by Wade Bourne
The big river’s cold was numbing, but hey, we were duck hunting! Our traditional flooded bottomlands and fields were locked up with ice, and the ducks had headed to the open water of the river. They ducks didn’t come in waves. In fact, they were almost scarce. Sometimes my partner and I would watch for an hour without seeing a flight.
But when we saw one, we got ready to shoot! Virtually every bird that flew over our hole in the willows cupped its wings and curled back in. By late morning, we had a limit of greenheads and wood ducks and the satisfaction of not having seen another hunter nor heard another call.
Such action typifies that found along big rivers throughout the U.S. Hunters with the right equipment and gumption can run these waterways and find some of the finest, least pressured shooting this sport offers. The timing must be right. Hunters must always be geared toward safety, and they must be adventurers at heart. But when these elements are in place, rivers can be the best of all waterfowling worlds.
When to Hunt Rivers
A few ducks always hang around rivers, which are natural loafing and feeding spots. However, two special times are far and away the best for running rivers. Hunters should be alert for these conditions and take advantage of them when they occur.
The prime condition for river hunting is during a hard freeze. Current will keep free-flowing rivers open long after shallow marshes and flooded fields ice up. When the Big Chill hits, ducks will frequently feed in dry grainfields, then move to the rivers to loaf in the mid-day. They will pile up in eddies along banks or creek mouths, or they may raft right in the main channel if the current is slight.
Another great time to hunt rivers is when they are flooding. When floodwaters spill into adjacent bottomlands, they draw ducks like magnets. Clouds of birds can show up overnight, guided by instinct to what amounts to a new abundance of fresh food.
Hunters should keep a constant check on river levels as the hunting season progresses. Levels and flood stages on big rivers are available online from the U. S. Army Corps of Engineers. Hunting is typically best when rising water first starts breaking into riverside woods and fields. When a river surges above flood stage, be there the next morning. One day’s delay might cause you to miss one of the best hunts of your life.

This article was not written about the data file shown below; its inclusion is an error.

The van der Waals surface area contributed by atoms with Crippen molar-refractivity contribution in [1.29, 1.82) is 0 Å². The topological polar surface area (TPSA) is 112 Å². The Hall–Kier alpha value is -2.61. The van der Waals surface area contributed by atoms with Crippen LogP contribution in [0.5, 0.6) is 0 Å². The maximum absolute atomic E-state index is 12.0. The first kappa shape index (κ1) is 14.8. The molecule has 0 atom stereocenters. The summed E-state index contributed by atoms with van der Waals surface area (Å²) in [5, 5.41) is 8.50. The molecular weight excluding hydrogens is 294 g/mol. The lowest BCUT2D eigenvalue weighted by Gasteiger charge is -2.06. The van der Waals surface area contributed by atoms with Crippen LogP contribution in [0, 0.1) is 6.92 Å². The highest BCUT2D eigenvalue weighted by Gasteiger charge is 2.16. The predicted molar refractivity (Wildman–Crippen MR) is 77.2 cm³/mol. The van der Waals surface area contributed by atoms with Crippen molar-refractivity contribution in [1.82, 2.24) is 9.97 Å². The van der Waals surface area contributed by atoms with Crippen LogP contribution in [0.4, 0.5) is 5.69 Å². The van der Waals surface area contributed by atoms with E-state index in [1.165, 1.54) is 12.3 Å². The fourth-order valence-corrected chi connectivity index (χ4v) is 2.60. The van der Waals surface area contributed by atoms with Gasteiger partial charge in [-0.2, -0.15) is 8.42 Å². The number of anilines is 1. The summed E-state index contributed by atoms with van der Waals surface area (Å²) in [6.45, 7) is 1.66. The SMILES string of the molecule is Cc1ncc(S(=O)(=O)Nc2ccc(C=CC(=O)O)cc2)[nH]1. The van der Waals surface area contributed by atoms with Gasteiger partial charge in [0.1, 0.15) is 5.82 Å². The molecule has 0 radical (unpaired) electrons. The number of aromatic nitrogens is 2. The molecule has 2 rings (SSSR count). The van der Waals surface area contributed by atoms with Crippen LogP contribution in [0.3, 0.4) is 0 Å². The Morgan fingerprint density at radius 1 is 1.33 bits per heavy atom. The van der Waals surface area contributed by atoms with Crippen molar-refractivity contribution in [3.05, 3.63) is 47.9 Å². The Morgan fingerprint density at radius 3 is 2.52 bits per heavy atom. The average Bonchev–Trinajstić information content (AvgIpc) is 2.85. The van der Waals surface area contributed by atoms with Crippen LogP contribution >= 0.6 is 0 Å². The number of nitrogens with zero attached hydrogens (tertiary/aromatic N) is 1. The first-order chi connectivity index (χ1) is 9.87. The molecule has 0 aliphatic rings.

Equipment for River Hunting
Hunting on big rivers requires a dependable boat and motor with enough horsepower and gas to cover many miles when looking for ducks. Such a boat should be more than large enough to handle heavy loads of hunters, dogs, decoys and other gear. It should have deep sides to turn high waves. It should have all the standard safety features: life vest for each passenger, throwable life ring, running lights, paddles, level flotation, kill switch, high volume bilge pump. (Check with the U. S. Coast Guard for a list of required safety items.) And make sure you tell someone the general area where you’ll be hunting and when you plan on returning. It could save your life.
A fold-down boat blind is invaluable for river hunting. When you locate birds, you’ve got a blind at your fingertips. Simply anchor or tie off the boat, erect the boat blind and get ready to shoot.
Several items should be stored in the boat’s dry box to facilitate both hunting and safety purposes. Suggestions include: a survival kit, chain saw, limb pruners, rope, small heater, spotlight, binoculars, GPS, assorted motor tools, military Meals-Ready-to-Eat, flare gun, extra shells and calls and other small, miscellaneous items.
Any favorite shotgun, choke and load will suffice on rivers. A favorite among river-hunting veterans is a 12-gauge magnum pump-action shotgun because of its rock-solid dependability. I shoot a modified choke and #2 3-inch premium shells. And when not in use, I keep my unloaded shotgun in a waterproof flotation gun case. If the gun bounces overboard, I won’t lose it.
Conducting a River Hunt
Conducting a river hunt is a two-step process. First, you must locate the ducks. Then you must set up precisely where they want to be. In so doing, your decoys must look natural and your boat and hunters totally concealed from discerning eyes in the sky above.
If you don’t know where ducks are working, don’t leave the boat landing before dawn, since it’s safer to motor big water in daylight, especially if flood conditions prevail. Plan to shove off and start scouting for ducks just about shooting time.
Then simply cover water and watch for birds. Don’t stop and set up before you find a concentration. Then, when you see working ducks or flush a large flight off the water, move in and set up exactly where they were. They like that spot for a reason.
Pre-rig your decoys with long strings (15 feet or more) and heavy anchors (8 ozs.) If you find ducks working shallow water, you can adjust string length accordingly. But if they’re rafting in deep water, you’ll need the long strings and heavy weights to hunt there.
Then it’s a matter of picking a spot to hide the boat blind, setting up and waiting. If possible, push the boat into adjacent cover, hopefully in a shadow or next to a tree with overhanging branches. Add native vegetation to the blind for a more natural appearance.
Truly, river hunting can be wild and unpredictable. It can scare you. It can awe you. It can also provide some of the most unforgettable experiences in waterfowling.
In this age of expensive private leases and crowded public shooting areas, rivers may be the best deal going for hunters willing to explore their potential. Large and small, these flowing waters are pathways to discovery. Try them out, and you will learn this for yourself.